• Gender Inverted with Emba from Wild Rock. He is the most powerful hunter from the lake clan and wears a single braid.

    Comic Books 
  • Rick Jones' granddaughter, Janis, in Hulk Future Imperfect. She grew her hair long, tied it into a braid and wrapped it around the top of her head so when she needs to, she can untie it and use as a whip.
    "It takes a long time to dry after washing it, but it's worth it."
  • Valkyrie from The Mighty Thor wears her hair in two braids in most of her incarnations.
  • Psylocke often wears her hair in a braided ponytail when going into a fight. One issue in the Savage Lands shows her plaiting her hair in preparation for battle while calmly discussing the plan with an ally.
  • Rapunzel in Rapunzel's Revenge uses her two (extremely long) braids as a whip or lasso, or for any number of other Action Girl applications.
  • Played with by Laura Kinney a.k.a. Comic Book/X23. In Innocence Lost and flashbacks to Target: X, she typically wears her hair braided on missions. This ceases after she escapes from the Facility, as during a Funny Background Event in one of her early appearances in the X-Men books, Laura can be seen struggling to emulate Psylocke while the latter casually and expertly braids her hair preparing for a coming fight. Once the fighting actually starts it's revealed she failed miserably and settled for a messy ponytail instead. Apparently, she never got the hang of braiding her own hair and doesn't bother asking someone else to help do it for her, as she's pretty universally drawn with her hair loose in all of her appearances.

    Fan Works 
Crossover
  • Cathy Rockford in The Gift is a judo instructor and "motorcycle enthusiast". She wears her two braids around her head like a crown.
Discworld
  • Most of the Lady Assassins in the Discworld fiction of A.A. Pessimal style their hair this way. Partly for neatness and professional reasons - they are also teachers at the Assassins' Guild School - but also because it gets in the way while fighting. Johanna Smith-Rhodes, from the faraway colony of Rimwards Howondaland, favors complex braids in the Kerrigian style whilst her colleague Miss Alice Band normally prefers a strict bun.
Dragon Age: Origins
  • Gwenith Cousland in Dragon Age: The Crown of Thorns. She used to wear her long hair loose (it reached the waistline) but soon settled on a braid on the left side of her head, hanging in front. And she looks like Claudia Black. Badass much?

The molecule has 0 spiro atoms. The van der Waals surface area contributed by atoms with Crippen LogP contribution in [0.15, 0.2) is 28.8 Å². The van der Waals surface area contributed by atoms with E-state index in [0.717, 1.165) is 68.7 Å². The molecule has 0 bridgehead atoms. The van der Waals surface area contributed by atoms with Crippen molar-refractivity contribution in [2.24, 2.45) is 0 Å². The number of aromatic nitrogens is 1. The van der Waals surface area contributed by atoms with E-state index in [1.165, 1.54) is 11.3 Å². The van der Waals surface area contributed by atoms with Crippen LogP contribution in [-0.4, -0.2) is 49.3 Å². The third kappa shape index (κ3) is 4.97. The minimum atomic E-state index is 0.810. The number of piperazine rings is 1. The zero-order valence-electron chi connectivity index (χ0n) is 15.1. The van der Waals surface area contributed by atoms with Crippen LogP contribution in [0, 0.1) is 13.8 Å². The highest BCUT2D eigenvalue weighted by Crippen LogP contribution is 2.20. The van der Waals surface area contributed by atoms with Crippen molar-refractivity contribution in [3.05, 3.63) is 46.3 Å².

The Hunger Games
  • In Some Semblance of Meaning, Phlox is described as wearing her hair in multiple braids, and she definitely deserves Action Girl status. Her stealth and wits keep her alive well into the 44th Hunger Games, and she certainly has guts: lurking around on the outskirts of the Careers' camp and sneaking supplies from them. Eventually, she even manages to trap Obsidian, the Career with the highest score in the Games, in one of her snares and steal his backpack full of supplies, leaving him with nothing but the clothes on his back and his sword. She would have killed him, too, if he hadn't managed to cut himself free; even then, she managed to outsmart him and escape to safety.
Naruto Sailor Moon

    Films — Animation 
  • Frozen:
    • Anna wears her hair in braided Girlish Pigtails for the majority of her screentime, including informal occasions like helping Kristoff fight off wolves, or being chased by Marshmallow.
    • Elsa wears a French braid over her left shoulder for the majority of her screentime after "Let It Go," including challenging two of the Duke of Weselton's guys.
  • Jessie from the Toy Story series films.
  • Played for Laughs in the first Shrek movie, where Fiona takes on a band of ruffians in the forest all on her own, Matrix-style, and actually knocks one of them out with her braid.

    Films — Live-Action 
  • Downfall. The female Child Soldier manning the 88mm gun has twin braids hanging down from under her steel helmet. In this case, the braids work more to emphasize her youth.
  • Gender Inverted is in The Duellists. The protagonists are Hussars who wear elaborate plaits in front of the ears to reduce the damage of sword wounds to the head.

    Literature 
  • In the Artemis Fowl series, Juliet Butler wears her hair in a single long braid with a stone ornament on the end that she can swing around and use as a weapon.
  • In John C. Wright's Count to the Eschaton, Chimerae put their hair up in braids when going into battle and comb it out again afterward.